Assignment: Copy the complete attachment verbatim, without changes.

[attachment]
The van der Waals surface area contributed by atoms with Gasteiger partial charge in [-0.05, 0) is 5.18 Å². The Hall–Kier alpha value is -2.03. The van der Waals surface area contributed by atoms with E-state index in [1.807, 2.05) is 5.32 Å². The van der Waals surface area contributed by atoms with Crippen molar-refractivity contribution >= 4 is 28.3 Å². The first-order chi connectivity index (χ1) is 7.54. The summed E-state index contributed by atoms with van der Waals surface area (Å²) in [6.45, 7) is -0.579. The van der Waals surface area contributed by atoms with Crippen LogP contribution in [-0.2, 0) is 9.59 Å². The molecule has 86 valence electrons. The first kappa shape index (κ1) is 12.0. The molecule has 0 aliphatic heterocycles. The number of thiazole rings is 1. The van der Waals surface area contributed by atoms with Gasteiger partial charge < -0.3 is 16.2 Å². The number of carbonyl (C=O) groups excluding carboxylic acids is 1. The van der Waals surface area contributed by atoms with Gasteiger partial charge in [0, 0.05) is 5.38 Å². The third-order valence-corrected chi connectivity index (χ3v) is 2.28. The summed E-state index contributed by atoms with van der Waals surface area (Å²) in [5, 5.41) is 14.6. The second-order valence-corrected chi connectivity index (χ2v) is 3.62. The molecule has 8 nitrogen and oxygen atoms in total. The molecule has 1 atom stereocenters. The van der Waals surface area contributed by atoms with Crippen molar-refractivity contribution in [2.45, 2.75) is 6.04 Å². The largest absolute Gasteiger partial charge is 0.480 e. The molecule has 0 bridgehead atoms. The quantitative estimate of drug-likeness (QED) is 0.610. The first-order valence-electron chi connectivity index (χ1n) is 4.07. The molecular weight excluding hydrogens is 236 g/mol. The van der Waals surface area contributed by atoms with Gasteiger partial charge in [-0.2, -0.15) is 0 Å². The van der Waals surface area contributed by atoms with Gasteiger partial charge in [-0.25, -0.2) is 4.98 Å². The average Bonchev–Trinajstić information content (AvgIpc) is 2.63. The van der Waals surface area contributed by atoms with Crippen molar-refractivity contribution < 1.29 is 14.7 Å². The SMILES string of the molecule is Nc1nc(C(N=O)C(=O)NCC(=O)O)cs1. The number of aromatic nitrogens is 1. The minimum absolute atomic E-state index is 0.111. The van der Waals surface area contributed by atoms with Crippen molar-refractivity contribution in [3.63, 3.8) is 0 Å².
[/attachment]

The van der Waals surface area contributed by atoms with Gasteiger partial charge in [-0.05, 0) is 5.18 Å². The Hall–Kier alpha value is -2.03. The van der Waals surface area contributed by atoms with E-state index in [1.807, 2.05) is 5.32 Å². The van der Waals surface area contributed by atoms with Crippen molar-refractivity contribution >= 4 is 28.3 Å². The first-order chi connectivity index (χ1) is 7.54. The summed E-state index contributed by atoms with van der Waals surface area (Å²) in [6.45, 7) is -0.579. The van der Waals surface area contributed by atoms with Crippen LogP contribution in [-0.2, 0) is 9.59 Å². The molecule has 86 valence electrons. The first kappa shape index (κ1) is 12.0. The molecule has 0 aliphatic heterocycles. The number of thiazole rings is 1. The van der Waals surface area contributed by atoms with Gasteiger partial charge < -0.3 is 16.2 Å². The number of carbonyl (C=O) groups excluding carboxylic acids is 1. The van der Waals surface area contributed by atoms with Gasteiger partial charge in [0, 0.05) is 5.38 Å². The third-order valence-corrected chi connectivity index (χ3v) is 2.28. The summed E-state index contributed by atoms with van der Waals surface area (Å²) in [5, 5.41) is 14.6. The second-order valence-corrected chi connectivity index (χ2v) is 3.62. The molecule has 8 nitrogen and oxygen atoms in total. The molecule has 1 atom stereocenters. The van der Waals surface area contributed by atoms with Crippen molar-refractivity contribution in [2.45, 2.75) is 6.04 Å². The largest absolute Gasteiger partial charge is 0.480 e. The molecule has 0 bridgehead atoms. The quantitative estimate of drug-likeness (QED) is 0.610. The first-order valence-electron chi connectivity index (χ1n) is 4.07. The molecular weight excluding hydrogens is 236 g/mol. The van der Waals surface area contributed by atoms with Gasteiger partial charge in [-0.2, -0.15) is 0 Å². The van der Waals surface area contributed by atoms with Gasteiger partial charge in [-0.25, -0.2) is 4.98 Å². The average Bonchev–Trinajstić information content (AvgIpc) is 2.63. The van der Waals surface area contributed by atoms with Crippen molar-refractivity contribution < 1.29 is 14.7 Å². The SMILES string of the molecule is Nc1nc(C(N=O)C(=O)NCC(=O)O)cs1. The number of aromatic nitrogens is 1. The minimum absolute atomic E-state index is 0.111. The van der Waals surface area contributed by atoms with Crippen molar-refractivity contribution in [3.63, 3.8) is 0 Å².